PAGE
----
The registration deadline for the December election is midnight on 26 November 2019 (17h00 if you want to vote by post - see below).

What about people who left the UK before they were 18?

If you're a British citizen and were too young to register when you left the UK, but you're now 18 or over, you can still register to vote. You can do this with the UK local council or authority where your parent or guardian was last registered to vote as long as you left the UK less than 15 years ago.  This is the case even if you were born overseas but later lived in the UK as a child. To find out where to submit your application to vote, enter your parent or guardian’s old postcode here.





How do I actually vote from overseas?

You can choose how you want to vote. You can vote

  • by proxy (by choosing someone else to vote on your behalf);
  • by post; or
  • in person, at your designated polling station.

Voting by proxy


We strongly recommend that you vote by proxy to make sure that your vote is counted in the upcoming election. Voting by post is risky and timing is tight - postal voting papers can't be created until after candidate lists close at midnight on 26 November; they've then got to be printed, sent out, and then sent back by you in one of the busiest posting periods of the year. 

Many electoral officers have already recommended that overseas voters set up a proxy - see this recent article in the Guardian.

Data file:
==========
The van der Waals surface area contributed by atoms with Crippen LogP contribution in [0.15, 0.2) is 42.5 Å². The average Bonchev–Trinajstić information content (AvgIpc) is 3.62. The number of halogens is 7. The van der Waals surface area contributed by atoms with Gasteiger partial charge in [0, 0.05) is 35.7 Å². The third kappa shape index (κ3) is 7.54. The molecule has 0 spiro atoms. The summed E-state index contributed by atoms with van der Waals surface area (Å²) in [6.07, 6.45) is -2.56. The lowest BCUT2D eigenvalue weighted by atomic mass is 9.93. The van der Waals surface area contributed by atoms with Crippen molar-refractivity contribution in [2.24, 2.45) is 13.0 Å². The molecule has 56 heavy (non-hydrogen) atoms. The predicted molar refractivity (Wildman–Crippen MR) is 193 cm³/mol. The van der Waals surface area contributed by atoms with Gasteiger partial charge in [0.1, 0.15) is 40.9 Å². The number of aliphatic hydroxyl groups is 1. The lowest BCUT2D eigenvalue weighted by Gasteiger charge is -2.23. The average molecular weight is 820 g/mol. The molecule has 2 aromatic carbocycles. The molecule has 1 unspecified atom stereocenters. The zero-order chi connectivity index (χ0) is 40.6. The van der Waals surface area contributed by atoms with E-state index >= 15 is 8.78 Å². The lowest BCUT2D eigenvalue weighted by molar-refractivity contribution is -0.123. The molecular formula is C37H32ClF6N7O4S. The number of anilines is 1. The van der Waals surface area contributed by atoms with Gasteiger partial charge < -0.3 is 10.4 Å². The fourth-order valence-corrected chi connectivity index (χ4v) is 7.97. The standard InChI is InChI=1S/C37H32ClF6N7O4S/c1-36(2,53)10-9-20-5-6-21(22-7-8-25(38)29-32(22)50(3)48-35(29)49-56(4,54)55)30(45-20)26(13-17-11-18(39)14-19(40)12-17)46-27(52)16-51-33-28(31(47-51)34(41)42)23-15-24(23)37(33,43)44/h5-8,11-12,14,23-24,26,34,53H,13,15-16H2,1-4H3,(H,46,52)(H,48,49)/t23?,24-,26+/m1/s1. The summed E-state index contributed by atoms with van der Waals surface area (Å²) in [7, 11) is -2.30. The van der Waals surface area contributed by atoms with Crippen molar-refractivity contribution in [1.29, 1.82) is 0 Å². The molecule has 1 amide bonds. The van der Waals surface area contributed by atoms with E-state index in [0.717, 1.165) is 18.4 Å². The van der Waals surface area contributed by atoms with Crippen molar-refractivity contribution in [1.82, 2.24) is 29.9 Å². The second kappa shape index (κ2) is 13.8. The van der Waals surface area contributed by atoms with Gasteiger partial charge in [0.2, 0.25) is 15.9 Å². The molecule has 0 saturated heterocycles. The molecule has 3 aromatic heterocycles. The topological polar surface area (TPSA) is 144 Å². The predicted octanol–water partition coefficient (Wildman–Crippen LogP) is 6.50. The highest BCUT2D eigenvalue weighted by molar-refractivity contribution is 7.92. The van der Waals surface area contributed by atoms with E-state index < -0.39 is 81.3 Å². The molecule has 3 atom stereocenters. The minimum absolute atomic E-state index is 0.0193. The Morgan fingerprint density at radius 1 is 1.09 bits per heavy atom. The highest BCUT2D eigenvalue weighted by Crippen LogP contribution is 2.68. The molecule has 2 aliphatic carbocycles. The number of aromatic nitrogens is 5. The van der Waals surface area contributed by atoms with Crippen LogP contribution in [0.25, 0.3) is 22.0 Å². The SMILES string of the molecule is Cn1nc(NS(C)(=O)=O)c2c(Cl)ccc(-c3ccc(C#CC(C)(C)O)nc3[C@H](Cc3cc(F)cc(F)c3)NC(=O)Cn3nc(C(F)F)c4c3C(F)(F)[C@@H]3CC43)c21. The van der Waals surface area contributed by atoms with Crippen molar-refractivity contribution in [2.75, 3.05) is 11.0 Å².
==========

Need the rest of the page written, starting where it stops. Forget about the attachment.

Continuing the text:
Voting by proxy does mean losing the privacy of your vote and having to trust your proxy to vote according to your wishes - but it's still a safer means of ensuring you have a say than relying on a postal vote.

To apply for a proxy vote you have to complete a form and send it to your Electoral Registration Office. It's worth asking whether they will accept a signed and scanned copy - most do. You can find the relevant form for overseas voters here.

How to vote by proxy?

There are 2 ways of voting by proxy.

Proxy in person
You know someone in or near your constituency who you trust and would be willing to vote on your behalf. Be aware that your proxy voter would have to vote at your designated polling station and not elsewhere in the constituency (though they can vote by post - see below). 

Alternatively, you could contact the local headquarters of the party you intend to vote for and request a proxy. Many local party headquarters are more than happy to do this - and it's a sure fire way of ensuring that your proxy does actually vote as you wish!

Your application for a proxy vote must arrive by 17h00 on 4 December 2019 for the December election (but see the earlier deadline below for a 'proxy by post').

Proxy by post
If you don't know anyone in your own constituency, you can ask a trusted person living elsewhere in the UK to be your 'proxy by post'. They can then apply for a postal proxy vote: this must be done at least 11 working days before election day, by 17h00 on 26 November 2019 for the December election. The postal proxy vote must then be sent to the constituency where the overseas elector is registered, not the proxy’s constituency.